often necessary to ensure that IT applications are developed according to users' requirements. Systems that fail to meet users' needs are often underutilized and are a waste of the firms' valuable resources. One chief information officer commented that "communication between user and IS department is our key problem. Coordination and feedback need to be improved." Frequent communication between user and IS departments also enable them to share a common frame of reference with regard to various organizational issues. This is necessary for the internal consistency and external validity of output plans from the planning process (Henderson and Sifonis, 1988). Through frequent communication, user departments become more knowledgeable about IS, while IS departments become more knowledgeable about the business. This will greatly facilitate partnership between business and IS management, and consequently facilitate the use of IT to create business value for the organization. CSFH6: The IS staffare ableto keep up with advances in FT (mean=4.I0) Due to the increasing importance of IT in many organizations, IS staff are often expected to take on a leadership role in planning and implementing new technologies and systems. By keeping up with advances inIT, IS staff will be better able to suggest appropriate applications to support business objectives and strategies. Such applications may be crucial to the firm's long term survival. Another reason for the importance of this factor is that the field of IT changes very fast. Existing technologies may quickly become obsolete as new technologies emerge. 14
By keeping up with advances in IT, the firm may develop or maintain its reputation as a technological leader in the industry. Furthermore, past research has shown that capitalizing on new advances in IT can often give the firm a competitive edge. The sustainability of such advantage depends on many factors such as whether the firm continues to innovate as well as the strengths and weaknesses of competitors. Failure by the IS staff to keep up with advances in IT can adversely affect perception of the IS department as evident from the following quote: "Sometimes, business managers hear about some latest technologies and questioned us about it. Often, we are not able to give a convincing reply because all our IT staff are busy "fire-fighting" problems daily. This has adversely affected the reputation ofthe Computer Services department and the morale of our staff." CSF#7: Business and IS management work together in partnership in prioritizing applications development (mean=4.06) The importance of this item is consistent with past research (Lederer and Mendelow, 1987) which suggested that a direct two-way relationship between business and IS management is crucial for successful IS planning. Other researchers have stressed the need for partnership and shared vision between business and IS management in order to leverage IT applications for strategic advantage (Feeny, Edwards and Simpson, 1992). Note that partnership is greatly facilitated if business and IS management understand each other goals, problems and limitations. Such understanding enables joint decision on criteria used to evaluate IT projects and ensures that priority is given to the development and implementation of critical IT applications. The lack of partnership can be a problem as evident by the following quote from an IT manager: 15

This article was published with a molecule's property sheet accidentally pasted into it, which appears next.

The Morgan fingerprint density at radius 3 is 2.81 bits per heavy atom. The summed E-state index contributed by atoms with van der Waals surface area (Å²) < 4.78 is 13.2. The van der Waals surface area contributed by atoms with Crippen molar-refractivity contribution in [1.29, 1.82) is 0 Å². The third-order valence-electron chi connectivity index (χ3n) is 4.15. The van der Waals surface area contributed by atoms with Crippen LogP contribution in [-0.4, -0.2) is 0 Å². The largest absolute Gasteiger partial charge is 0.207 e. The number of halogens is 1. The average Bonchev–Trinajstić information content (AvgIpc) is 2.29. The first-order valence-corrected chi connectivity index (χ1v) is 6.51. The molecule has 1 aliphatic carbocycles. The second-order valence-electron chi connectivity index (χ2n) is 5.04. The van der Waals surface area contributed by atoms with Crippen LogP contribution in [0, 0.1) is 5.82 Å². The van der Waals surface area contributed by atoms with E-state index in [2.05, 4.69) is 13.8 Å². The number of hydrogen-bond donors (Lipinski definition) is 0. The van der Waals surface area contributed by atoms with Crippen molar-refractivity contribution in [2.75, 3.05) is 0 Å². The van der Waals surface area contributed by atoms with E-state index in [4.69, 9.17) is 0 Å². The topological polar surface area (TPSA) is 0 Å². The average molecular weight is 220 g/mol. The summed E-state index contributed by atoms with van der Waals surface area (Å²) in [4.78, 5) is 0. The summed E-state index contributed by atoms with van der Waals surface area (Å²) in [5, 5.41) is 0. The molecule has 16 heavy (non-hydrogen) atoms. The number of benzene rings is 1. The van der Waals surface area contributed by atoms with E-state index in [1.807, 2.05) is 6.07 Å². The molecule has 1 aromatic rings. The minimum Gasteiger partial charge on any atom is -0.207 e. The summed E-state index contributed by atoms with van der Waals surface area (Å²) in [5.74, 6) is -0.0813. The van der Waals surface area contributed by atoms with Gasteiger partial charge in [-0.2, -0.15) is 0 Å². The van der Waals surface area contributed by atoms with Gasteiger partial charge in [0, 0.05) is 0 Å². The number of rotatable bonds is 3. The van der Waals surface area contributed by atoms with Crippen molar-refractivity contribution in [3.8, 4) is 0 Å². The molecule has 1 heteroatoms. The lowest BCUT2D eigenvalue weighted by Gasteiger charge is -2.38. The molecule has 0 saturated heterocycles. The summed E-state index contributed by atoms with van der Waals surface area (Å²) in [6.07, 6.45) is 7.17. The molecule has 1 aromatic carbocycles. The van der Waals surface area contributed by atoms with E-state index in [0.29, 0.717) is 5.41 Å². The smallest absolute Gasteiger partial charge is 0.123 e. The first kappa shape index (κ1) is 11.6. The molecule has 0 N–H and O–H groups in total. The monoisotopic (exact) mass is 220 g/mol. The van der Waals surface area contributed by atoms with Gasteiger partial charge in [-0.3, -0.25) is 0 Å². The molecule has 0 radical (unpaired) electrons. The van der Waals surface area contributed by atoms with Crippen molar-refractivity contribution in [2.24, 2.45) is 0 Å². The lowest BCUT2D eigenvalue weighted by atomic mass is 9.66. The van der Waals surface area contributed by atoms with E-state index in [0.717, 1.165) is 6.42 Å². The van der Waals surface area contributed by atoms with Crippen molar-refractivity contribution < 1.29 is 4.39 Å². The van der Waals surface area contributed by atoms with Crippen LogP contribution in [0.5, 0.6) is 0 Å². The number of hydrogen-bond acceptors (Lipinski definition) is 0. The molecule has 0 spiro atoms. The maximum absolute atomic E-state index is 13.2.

"partnership between business and IS is difficult in my firm because IT is only viewed as a nonstrategic support function. Often, users and IS department identify projects, list them out and implement them in amonorail fashion without giving much thought in prioritizing them in terms of which projects are more feasible? Which will turn out to be a greater success? Or whether there are any resource constraints?" CSF#8: Business goals and objectives are made known to IS management (mean=4.06) Normative approaches to IS planning (King, 1978) have advocated linking or aligning IS plans to business plans. In order for such alignment to take place, business goals and objectives must be made known to IS management. In doing so, itbecomes easier for IS management to devise appropriate IS plans to support business goals and objectives. However, what happens if the firm does not have a business plan, or have one that is full ofgeneralities and budget information that may not be useful for IS planning? In such cases, IS management often need to rely on the firm's vision or mission statement, or on formal and informal communication with user departments. Business management needs to realize that if business goals and objectives are not made known to IS management, it will not be possible for IS management to formulate IS plans to support business strategies. One data processing manager commented: "in my company, business plans are closely guarded due to the competitive nature of our industry. IS planners are often not given a chance to peruse business plans and this has made our understanding of business strategies limited." 16